After repotting, the plant generally gets slightly stressed before successful adaptation. As a result, it might wilt and droop for a couple of days.

You need not worry about it as the plant will revive naturally. Besides, as the plant gets stressed after repotting thus, you need to provide it with a suitable environment for better adaptation.

Place the plant in bright indirect light water thoroughly. Also, maintain warmer temperatures and humidity above 40%.

Healthy Monstera getting sunlight from window
Healthy Monstera getting sunlight from the window (Source: Reddit)

Read more to find out why your Monstera is drooping after repotting.

Step 7: Propagate from Healthy Stem Cuttings (In Case of Severe Infection)

Unfortunately, if your Monstera’s root is dead, you can always propagate then. But, for propagation, it needs an unaffected healthier stem with node.

Make an incision at an angle of 45 degrees just below the node. You can opt for both water and soil propagation. Ensure that the node lies beneath the soil while in soil propagation.

Similarly, for water propagation, ensure to have the water every 3-4 days. The stem cuttings will most likely produce roots after 2-3 weeks.

Also watch,

Related article: How to Grow Monstera Albo from Node?

Natural Fungicide for Black Root Rot

Monstera root rot can be annoying as hell. But, hey, I am here with some of the remedies you can apply to treat your Monstera.

While you can always opt for chemical fungicides, I recommend a natural fungicide. Natural fungicides are eco-friendly, cheap, readily available, and enhance soil quality.

Here are a few options you can try to treat Monstera root rot.

Natural FungicideHow to Apply?
Neem OilMix 1 teaspoon of raw neem oil in 1 litre of water.

Add 3-5 drops of dish soap, make a mixture and apply.
CinnamonSprinkle cinnamon powder on soil.

Make a spray using powder cinnamon, make a strong tea and spray on the underside of leaves.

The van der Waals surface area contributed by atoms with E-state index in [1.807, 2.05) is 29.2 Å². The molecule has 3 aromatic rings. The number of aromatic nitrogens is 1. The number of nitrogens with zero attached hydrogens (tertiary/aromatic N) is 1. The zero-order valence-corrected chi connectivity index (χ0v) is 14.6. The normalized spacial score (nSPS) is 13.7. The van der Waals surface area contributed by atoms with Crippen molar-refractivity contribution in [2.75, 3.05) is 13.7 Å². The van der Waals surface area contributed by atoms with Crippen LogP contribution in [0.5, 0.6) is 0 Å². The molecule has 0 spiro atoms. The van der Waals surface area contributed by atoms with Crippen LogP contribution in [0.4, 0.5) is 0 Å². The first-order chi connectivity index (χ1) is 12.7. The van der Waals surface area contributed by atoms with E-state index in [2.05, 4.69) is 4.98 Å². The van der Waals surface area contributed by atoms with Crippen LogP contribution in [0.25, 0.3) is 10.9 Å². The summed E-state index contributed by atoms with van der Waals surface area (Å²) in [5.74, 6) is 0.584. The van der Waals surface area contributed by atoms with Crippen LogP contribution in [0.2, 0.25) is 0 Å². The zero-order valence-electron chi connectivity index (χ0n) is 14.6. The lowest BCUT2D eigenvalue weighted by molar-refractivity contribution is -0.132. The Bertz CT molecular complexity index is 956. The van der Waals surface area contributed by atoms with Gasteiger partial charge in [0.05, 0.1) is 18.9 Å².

Baking SodaTake a gallon of tepid water, mix 3-4 tablespoons of baking soda and 1-2 tablespoons of vegetable oil.

Spray the mixture on the soil.
ChamomileTake 1/4 or 1/2 cup of chamomile flower and add 2 cups of boiling water.

Let the mixture cool down and spray it.
Apple Cider VinegarMix 3 tablespoons of apple cider vinegar into a gallon of water and spray it to the soil and the plant.
Hydrogen PeroxideAdd 1 tablespoon of hydrogen peroxide in water.

Spray the mixture over the plant and soil as well.

Are your Monstera leaves turning black? Find the solutions to treat them in our article Monstera Leaves Turning Black (Causes and How to Fix)

Prevent Root Rot in Monstera

It is always better to be on the safer side and apply preventive measures rather than being plagued by problems afterward.

Maintaining a conducive environment is the fundamental step to keeping your Monstera Problem-free.

Here are some tips you can follow to prevent root rot in Monstera.

  • Sneak a peek at your Monstera regularly to inspect signs of root rot.
  • Provide ample sunlight and introduce the plant to 1-2 hours of morning sunlight or afternoon shades. Rotate your plant once a week to saturate every part with balanced light.
  • It is best to grow Monstera in an eastern-facing window or about 1 foot away from the western or southern-facing window.
  • Avoid low temperature for Monstera. You can use frost blankets heating pads or provide insulation to prevent plants from the harsh cold.
  • Maintain the humidity levels up to 50 to 70%. You can use Humidifiers or pebble trays which raise the moisture level.
  • Establish a proper watering schedule. Water your plant once a week in summer and twice or thrice a week in winter.
  • Avoid overhead and overwatering. Do not use tap water as tap water contains high salt concentrations.
  • Use well-draining, light porous, organic soil.

Quick Tip: Make an ideal potting mix using 2 parts of regular soil, 1 part of perlite, 1 part of peat moss, 1/3rd part of coarse sand and 1/4 part of activated charcoal.

  • Fertilize your Monstera every 2-4 weeks with slow reading organic fertilizer.
  • Always keep your Monstera in a well-aerated space.
  • Avoid purchasing plants that are unhealthy and show signs of pests and diseases.
  • Avoid grouping your Monstera with other infested plants.
  • Wipe off your Monstera leaves with soap water once a week to knock off pests and diseases.
Monstera Leaves
Healthy Monstera Leaves (Source: Unsplash)

Conclusion

Monstera is not a plant that is hard to care for. If you provide them with adequate light, water, temperature, nutrition, etc., it thrives well.

However, if, unfortunately, your Monstera root beings to rot, treat it as early as possible. You can apply natural fungicides or synthetic depending on the severity of the infection.

The prominent cause of Monstera root rot is overwatering soggy soil, and poor drainage. Thus, sneak peek at these conditions timely.